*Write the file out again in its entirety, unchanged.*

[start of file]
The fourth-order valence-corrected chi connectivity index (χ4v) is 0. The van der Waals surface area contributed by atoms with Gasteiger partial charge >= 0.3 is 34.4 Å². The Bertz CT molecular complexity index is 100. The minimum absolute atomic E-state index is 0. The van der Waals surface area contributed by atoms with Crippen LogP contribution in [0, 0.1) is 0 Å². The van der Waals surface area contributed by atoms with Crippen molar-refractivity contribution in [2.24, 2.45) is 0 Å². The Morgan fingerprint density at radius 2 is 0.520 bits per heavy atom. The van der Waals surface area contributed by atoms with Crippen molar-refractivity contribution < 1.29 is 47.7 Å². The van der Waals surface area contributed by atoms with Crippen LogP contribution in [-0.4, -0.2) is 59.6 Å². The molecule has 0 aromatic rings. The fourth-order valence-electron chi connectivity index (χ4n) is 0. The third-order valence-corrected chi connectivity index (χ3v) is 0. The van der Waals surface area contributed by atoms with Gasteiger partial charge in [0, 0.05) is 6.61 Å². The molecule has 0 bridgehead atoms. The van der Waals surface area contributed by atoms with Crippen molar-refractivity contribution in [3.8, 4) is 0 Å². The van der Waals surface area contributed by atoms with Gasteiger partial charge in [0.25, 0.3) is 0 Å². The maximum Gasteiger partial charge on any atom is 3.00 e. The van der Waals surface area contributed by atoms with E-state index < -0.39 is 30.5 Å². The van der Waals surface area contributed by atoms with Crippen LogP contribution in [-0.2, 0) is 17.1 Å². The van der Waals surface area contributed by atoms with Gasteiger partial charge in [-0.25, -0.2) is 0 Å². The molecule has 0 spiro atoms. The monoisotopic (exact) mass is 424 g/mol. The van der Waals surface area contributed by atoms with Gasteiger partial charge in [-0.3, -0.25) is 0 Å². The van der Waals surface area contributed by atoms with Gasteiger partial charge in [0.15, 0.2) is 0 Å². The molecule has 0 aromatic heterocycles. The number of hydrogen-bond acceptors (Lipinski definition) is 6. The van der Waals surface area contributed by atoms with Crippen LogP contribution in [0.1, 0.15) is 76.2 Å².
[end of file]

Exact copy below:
The fourth-order valence-corrected chi connectivity index (χ4v) is 0. The van der Waals surface area contributed by atoms with Gasteiger partial charge >= 0.3 is 34.4 Å². The Bertz CT molecular complexity index is 100. The minimum absolute atomic E-state index is 0. The van der Waals surface area contributed by atoms with Crippen LogP contribution in [0, 0.1) is 0 Å². The van der Waals surface area contributed by atoms with Crippen molar-refractivity contribution in [2.24, 2.45) is 0 Å². The Morgan fingerprint density at radius 2 is 0.520 bits per heavy atom. The van der Waals surface area contributed by atoms with Crippen molar-refractivity contribution < 1.29 is 47.7 Å². The van der Waals surface area contributed by atoms with Crippen LogP contribution in [-0.4, -0.2) is 59.6 Å². The molecule has 0 aromatic rings. The fourth-order valence-electron chi connectivity index (χ4n) is 0. The third-order valence-corrected chi connectivity index (χ3v) is 0. The van der Waals surface area contributed by atoms with Gasteiger partial charge in [0, 0.05) is 6.61 Å². The molecule has 0 bridgehead atoms. The van der Waals surface area contributed by atoms with Crippen molar-refractivity contribution in [3.8, 4) is 0 Å². The van der Waals surface area contributed by atoms with Gasteiger partial charge in [0.25, 0.3) is 0 Å². The maximum Gasteiger partial charge on any atom is 3.00 e. The van der Waals surface area contributed by atoms with E-state index < -0.39 is 30.5 Å². The van der Waals surface area contributed by atoms with Crippen LogP contribution in [-0.2, 0) is 17.1 Å². The van der Waals surface area contributed by atoms with Gasteiger partial charge in [-0.25, -0.2) is 0 Å². The molecule has 0 spiro atoms. The monoisotopic (exact) mass is 424 g/mol. The van der Waals surface area contributed by atoms with Gasteiger partial charge in [-0.3, -0.25) is 0 Å². The van der Waals surface area contributed by atoms with Gasteiger partial charge in [0.15, 0.2) is 0 Å². The molecule has 0 aromatic heterocycles. The number of hydrogen-bond acceptors (Lipinski definition) is 6. The van der Waals surface area contributed by atoms with Crippen LogP contribution in [0.1, 0.15) is 76.2 Å².